Study: College basketball referees hold home-team bias

Posted by SCRRS Website Committee on November 23rd, 2009

Fewer fouls called on home team

They don’t all need glasses. But if you always suspected basketball referees are biased — well, you’re right, according to a couple of professors who’ve studied the matter.

espnu-logoRefs favor the home team, the academics say. They’re big on “make-up” calls. They make more calls against teams in the lead, and the discrepancy grows if the game is on national TV.

The professors studied 365 college games during the 2004-05 season and found that refs had a terrific knack for keeping the foul count even, regardless of which team was more aggressive.

Exhibit A: The 2005 Final Four meeting between Illinois and Louisville. The Illini, known for being more aggressive defensively, got whistled for the first seven fouls. By the end of the game, the foul count was Louisville 13, Illinois 12. The Illini won 72-57.

Results like this were the norm across all the games the professors studied from that season — from the Big East to the ACC to the Big Ten and all 63 NCAA tournament games. The take-home message for coaches: The more aggressive your teams the better because, in the end, the foul count is going to be about even no matter what.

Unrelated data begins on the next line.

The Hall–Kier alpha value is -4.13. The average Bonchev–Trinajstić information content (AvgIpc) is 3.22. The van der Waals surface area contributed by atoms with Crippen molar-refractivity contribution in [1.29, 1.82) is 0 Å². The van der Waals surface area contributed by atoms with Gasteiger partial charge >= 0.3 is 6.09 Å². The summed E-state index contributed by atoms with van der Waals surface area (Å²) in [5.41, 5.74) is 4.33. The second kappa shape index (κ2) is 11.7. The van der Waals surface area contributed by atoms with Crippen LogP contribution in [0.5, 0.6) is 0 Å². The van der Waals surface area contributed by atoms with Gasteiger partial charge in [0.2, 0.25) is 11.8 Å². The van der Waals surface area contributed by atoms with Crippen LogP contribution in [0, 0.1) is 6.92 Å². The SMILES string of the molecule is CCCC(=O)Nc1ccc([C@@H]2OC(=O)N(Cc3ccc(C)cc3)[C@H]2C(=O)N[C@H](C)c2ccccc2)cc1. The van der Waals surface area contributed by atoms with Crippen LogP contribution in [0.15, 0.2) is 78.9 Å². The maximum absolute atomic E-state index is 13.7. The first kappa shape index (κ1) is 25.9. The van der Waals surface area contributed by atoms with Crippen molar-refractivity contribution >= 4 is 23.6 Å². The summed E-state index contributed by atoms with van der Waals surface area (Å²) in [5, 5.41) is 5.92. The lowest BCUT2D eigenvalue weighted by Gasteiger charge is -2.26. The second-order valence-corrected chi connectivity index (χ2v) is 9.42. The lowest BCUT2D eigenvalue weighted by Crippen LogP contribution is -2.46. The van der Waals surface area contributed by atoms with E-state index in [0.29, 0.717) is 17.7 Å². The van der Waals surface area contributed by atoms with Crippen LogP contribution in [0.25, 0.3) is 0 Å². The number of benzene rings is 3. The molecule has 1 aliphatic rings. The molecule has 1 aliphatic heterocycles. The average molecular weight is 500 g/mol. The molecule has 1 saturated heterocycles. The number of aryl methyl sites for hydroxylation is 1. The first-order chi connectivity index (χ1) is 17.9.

It helps explain, the professors say, why college basketball has gotten increasingly physical over the past 25 years.

“Part of the reason for the study came from something my coach used to tell me,” said study co-author Kyle Anderson, a visiting professor at Indiana University’s Kelley School of Business, who played at Division III Knox College. “He said a team can come in and push and shove and grab and hold, and by the end of the game, or end of the half, they’ve only got one or two more fouls because officials kind of get tired of calling it.”

Among the key findings, which were published The Journal of Sports Sciences earlier this year:

Read the full article from ESPN.com.

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Referee Advice

If you do not like to be shouted at, then don’t shout at somebody else. Be firm, using a normal, relaxed voice. Shouting indicates a loss of control, not only of oneself, but also the game. If you can’t control yourself you cannot be expected to control others.

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